Projects per year
Abstract / Description of output
Drug resistance has been reported against all antimalarial drugs, and while parasites can evolve classical resistance mechanisms (e.g., efflux pumps), it is also possible that changes in life history traits could help parasites evade the effects of treatment. The life history of malaria parasites is governed by an intrinsic resource allocation problem: specialized stages are required for transmission, but producing these stages comes at the cost of producing fewer of the forms required for within-host survival. Drug treatment, by design, alters the probability of within-host survival, and so should alter the costs and benefits of investing in transmission. Here, we use a within-host model of malaria infection to predict optimal patterns of investment in transmission in the face of different drug treatment regimes and determine the extent to which alternative patterns of investment can buffer the fitness loss due to drugs. We show that over a range of drug doses, parasites are predicted to adopt \reproductive restraint" (investing more in asexual replication and less in transmission) to maximise fitness. By doing so, parasites recoup some of the fitness loss imposed by drugs, though as may be expected, increasing dose reduces the extent to which altered patterns of transmission investment can benefit parasites. We show that adaptation to drug treated infections could result in more virulent infections in untreated hosts. This work emphasises that in addition to classical resistance mechanisms, drug treatment generates selection for altered parasite life history. Understanding how any shifts in life history will alter the efficacy of drugs, as well as any limitations on such shifts, is important for evaluating and predicting the consequences of drug treatment.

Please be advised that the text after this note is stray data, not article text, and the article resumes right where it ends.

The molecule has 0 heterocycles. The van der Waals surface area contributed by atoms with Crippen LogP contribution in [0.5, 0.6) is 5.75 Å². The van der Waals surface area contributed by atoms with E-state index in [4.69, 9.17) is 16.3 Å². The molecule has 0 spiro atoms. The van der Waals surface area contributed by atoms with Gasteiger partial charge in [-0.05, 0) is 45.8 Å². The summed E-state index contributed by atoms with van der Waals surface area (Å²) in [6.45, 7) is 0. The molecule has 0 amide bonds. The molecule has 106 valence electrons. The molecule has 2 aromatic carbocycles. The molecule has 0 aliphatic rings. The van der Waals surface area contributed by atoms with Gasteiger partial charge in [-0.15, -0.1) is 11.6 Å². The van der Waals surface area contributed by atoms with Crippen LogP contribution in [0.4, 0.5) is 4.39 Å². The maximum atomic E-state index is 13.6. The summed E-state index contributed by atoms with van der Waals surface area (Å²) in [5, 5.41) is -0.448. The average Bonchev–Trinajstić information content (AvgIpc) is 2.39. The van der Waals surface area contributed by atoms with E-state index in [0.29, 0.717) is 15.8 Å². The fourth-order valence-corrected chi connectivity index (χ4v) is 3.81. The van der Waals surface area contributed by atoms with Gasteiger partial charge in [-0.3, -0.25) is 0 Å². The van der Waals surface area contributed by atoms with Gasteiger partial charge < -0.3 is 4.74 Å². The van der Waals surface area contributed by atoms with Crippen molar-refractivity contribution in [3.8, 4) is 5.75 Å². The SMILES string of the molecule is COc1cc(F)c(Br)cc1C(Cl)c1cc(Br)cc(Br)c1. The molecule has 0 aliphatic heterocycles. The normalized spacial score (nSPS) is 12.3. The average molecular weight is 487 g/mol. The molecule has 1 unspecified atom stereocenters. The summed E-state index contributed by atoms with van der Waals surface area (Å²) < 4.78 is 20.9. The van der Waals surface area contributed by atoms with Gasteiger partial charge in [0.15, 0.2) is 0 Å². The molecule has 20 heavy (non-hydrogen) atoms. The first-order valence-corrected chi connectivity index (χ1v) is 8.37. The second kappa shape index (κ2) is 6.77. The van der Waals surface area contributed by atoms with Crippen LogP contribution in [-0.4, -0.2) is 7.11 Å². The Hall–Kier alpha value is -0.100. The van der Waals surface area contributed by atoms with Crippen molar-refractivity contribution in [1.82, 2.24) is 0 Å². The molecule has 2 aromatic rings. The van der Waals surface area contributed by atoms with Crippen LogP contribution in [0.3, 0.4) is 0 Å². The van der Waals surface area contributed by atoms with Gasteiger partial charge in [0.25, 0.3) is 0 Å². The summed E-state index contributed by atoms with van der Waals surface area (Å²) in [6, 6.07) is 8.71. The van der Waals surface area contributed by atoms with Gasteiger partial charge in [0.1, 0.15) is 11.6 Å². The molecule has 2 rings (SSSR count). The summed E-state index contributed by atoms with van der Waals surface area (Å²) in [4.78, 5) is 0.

Keywords / Materials (for Non-textual outputs)
- transmission investment
- non-classical drug resistance
- life history evolution
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- 5 Finished
1/11/16 → 30/09/23
Evolutionary ecology of parasites - life history traits,phenotypic plasticity, and reproductive strategies
10/12/13 → 30/11/17
1/09/13 → 31/08/16